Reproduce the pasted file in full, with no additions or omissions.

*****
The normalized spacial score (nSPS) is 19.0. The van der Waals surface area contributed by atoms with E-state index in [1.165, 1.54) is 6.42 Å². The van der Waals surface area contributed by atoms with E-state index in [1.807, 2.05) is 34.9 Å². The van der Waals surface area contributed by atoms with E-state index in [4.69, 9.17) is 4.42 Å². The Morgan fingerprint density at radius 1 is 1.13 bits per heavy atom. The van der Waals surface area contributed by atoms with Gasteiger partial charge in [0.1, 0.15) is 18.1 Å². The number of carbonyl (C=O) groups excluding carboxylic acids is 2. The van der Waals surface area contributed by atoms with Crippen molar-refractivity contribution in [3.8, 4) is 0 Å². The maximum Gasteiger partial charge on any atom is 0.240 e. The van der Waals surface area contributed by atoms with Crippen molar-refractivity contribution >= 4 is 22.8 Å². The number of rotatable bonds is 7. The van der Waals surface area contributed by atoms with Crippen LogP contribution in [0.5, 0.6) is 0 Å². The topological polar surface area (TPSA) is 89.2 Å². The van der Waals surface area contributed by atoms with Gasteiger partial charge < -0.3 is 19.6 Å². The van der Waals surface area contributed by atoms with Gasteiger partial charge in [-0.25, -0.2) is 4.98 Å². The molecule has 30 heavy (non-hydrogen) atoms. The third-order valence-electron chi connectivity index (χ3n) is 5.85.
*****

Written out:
The normalized spacial score (nSPS) is 19.0. The van der Waals surface area contributed by atoms with E-state index in [1.165, 1.54) is 6.42 Å². The van der Waals surface area contributed by atoms with E-state index in [1.807, 2.05) is 34.9 Å². The van der Waals surface area contributed by atoms with E-state index in [4.69, 9.17) is 4.42 Å². The Morgan fingerprint density at radius 1 is 1.13 bits per heavy atom. The van der Waals surface area contributed by atoms with Gasteiger partial charge in [0.1, 0.15) is 18.1 Å². The number of carbonyl (C=O) groups excluding carboxylic acids is 2. The van der Waals surface area contributed by atoms with Crippen molar-refractivity contribution in [3.8, 4) is 0 Å². The maximum Gasteiger partial charge on any atom is 0.240 e. The van der Waals surface area contributed by atoms with Crippen molar-refractivity contribution >= 4 is 22.8 Å². The number of rotatable bonds is 7. The van der Waals surface area contributed by atoms with Crippen LogP contribution in [0.5, 0.6) is 0 Å². The topological polar surface area (TPSA) is 89.2 Å². The van der Waals surface area contributed by atoms with Gasteiger partial charge < -0.3 is 19.6 Å². The van der Waals surface area contributed by atoms with Gasteiger partial charge in [-0.25, -0.2) is 4.98 Å². The molecule has 30 heavy (non-hydrogen) atoms. The third-order valence-electron chi connectivity index (χ3n) is 5.85.